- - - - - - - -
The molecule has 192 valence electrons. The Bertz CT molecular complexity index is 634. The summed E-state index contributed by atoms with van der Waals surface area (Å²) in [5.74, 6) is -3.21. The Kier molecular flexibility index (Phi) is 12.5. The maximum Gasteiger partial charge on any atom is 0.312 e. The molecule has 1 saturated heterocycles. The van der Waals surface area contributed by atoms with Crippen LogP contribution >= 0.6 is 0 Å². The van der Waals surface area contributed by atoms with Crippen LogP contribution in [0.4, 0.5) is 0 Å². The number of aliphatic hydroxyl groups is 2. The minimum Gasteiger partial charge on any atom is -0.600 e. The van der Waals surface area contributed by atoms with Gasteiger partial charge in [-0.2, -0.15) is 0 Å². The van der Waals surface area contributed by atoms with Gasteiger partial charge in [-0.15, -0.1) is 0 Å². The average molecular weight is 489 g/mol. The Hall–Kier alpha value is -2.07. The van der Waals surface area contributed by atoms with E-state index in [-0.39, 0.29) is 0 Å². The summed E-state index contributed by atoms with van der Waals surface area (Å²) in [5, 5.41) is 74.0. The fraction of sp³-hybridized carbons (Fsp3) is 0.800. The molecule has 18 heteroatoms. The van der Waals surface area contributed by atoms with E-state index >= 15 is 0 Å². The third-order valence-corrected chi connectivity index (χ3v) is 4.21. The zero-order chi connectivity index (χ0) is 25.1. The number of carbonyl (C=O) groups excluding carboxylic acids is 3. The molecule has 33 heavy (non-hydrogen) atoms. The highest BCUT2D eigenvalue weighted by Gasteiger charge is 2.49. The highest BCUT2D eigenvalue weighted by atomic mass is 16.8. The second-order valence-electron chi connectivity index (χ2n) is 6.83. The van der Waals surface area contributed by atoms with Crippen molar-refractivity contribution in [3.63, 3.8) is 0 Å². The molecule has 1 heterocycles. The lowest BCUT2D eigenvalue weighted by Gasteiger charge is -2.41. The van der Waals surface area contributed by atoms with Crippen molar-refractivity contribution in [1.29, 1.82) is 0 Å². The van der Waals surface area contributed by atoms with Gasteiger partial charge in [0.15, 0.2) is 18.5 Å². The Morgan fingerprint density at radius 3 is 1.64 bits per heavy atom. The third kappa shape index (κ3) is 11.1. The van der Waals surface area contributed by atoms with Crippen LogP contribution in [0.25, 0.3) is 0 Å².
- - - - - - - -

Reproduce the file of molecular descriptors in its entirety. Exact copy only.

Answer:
The molecule has 192 valence electrons. The Bertz CT molecular complexity index is 634. The summed E-state index contributed by atoms with van der Waals surface area (Å²) in [5.74, 6) is -3.21. The Kier molecular flexibility index (Phi) is 12.5. The maximum Gasteiger partial charge on any atom is 0.312 e. The molecule has 1 saturated heterocycles. The van der Waals surface area contributed by atoms with Crippen LogP contribution >= 0.6 is 0 Å². The van der Waals surface area contributed by atoms with Crippen LogP contribution in [0.4, 0.5) is 0 Å². The number of aliphatic hydroxyl groups is 2. The minimum Gasteiger partial charge on any atom is -0.600 e. The van der Waals surface area contributed by atoms with Gasteiger partial charge in [-0.2, -0.15) is 0 Å². The van der Waals surface area contributed by atoms with Gasteiger partial charge in [-0.15, -0.1) is 0 Å². The average molecular weight is 489 g/mol. The Hall–Kier alpha value is -2.07. The van der Waals surface area contributed by atoms with E-state index in [-0.39, 0.29) is 0 Å². The summed E-state index contributed by atoms with van der Waals surface area (Å²) in [5, 5.41) is 74.0. The fraction of sp³-hybridized carbons (Fsp3) is 0.800. The molecule has 18 heteroatoms. The van der Waals surface area contributed by atoms with E-state index >= 15 is 0 Å². The third-order valence-corrected chi connectivity index (χ3v) is 4.21. The zero-order chi connectivity index (χ0) is 25.1. The number of carbonyl (C=O) groups excluding carboxylic acids is 3. The molecule has 33 heavy (non-hydrogen) atoms. The highest BCUT2D eigenvalue weighted by Gasteiger charge is 2.49. The highest BCUT2D eigenvalue weighted by atomic mass is 16.8. The second-order valence-electron chi connectivity index (χ2n) is 6.83. The van der Waals surface area contributed by atoms with Crippen molar-refractivity contribution in [3.63, 3.8) is 0 Å². The molecule has 1 heterocycles. The lowest BCUT2D eigenvalue weighted by Gasteiger charge is -2.41. The van der Waals surface area contributed by atoms with Crippen molar-refractivity contribution in [1.29, 1.82) is 0 Å². The van der Waals surface area contributed by atoms with Gasteiger partial charge in [0.15, 0.2) is 18.5 Å². The Morgan fingerprint density at radius 3 is 1.64 bits per heavy atom. The third kappa shape index (κ3) is 11.1. The van der Waals surface area contributed by atoms with Crippen LogP contribution in [0.25, 0.3) is 0 Å².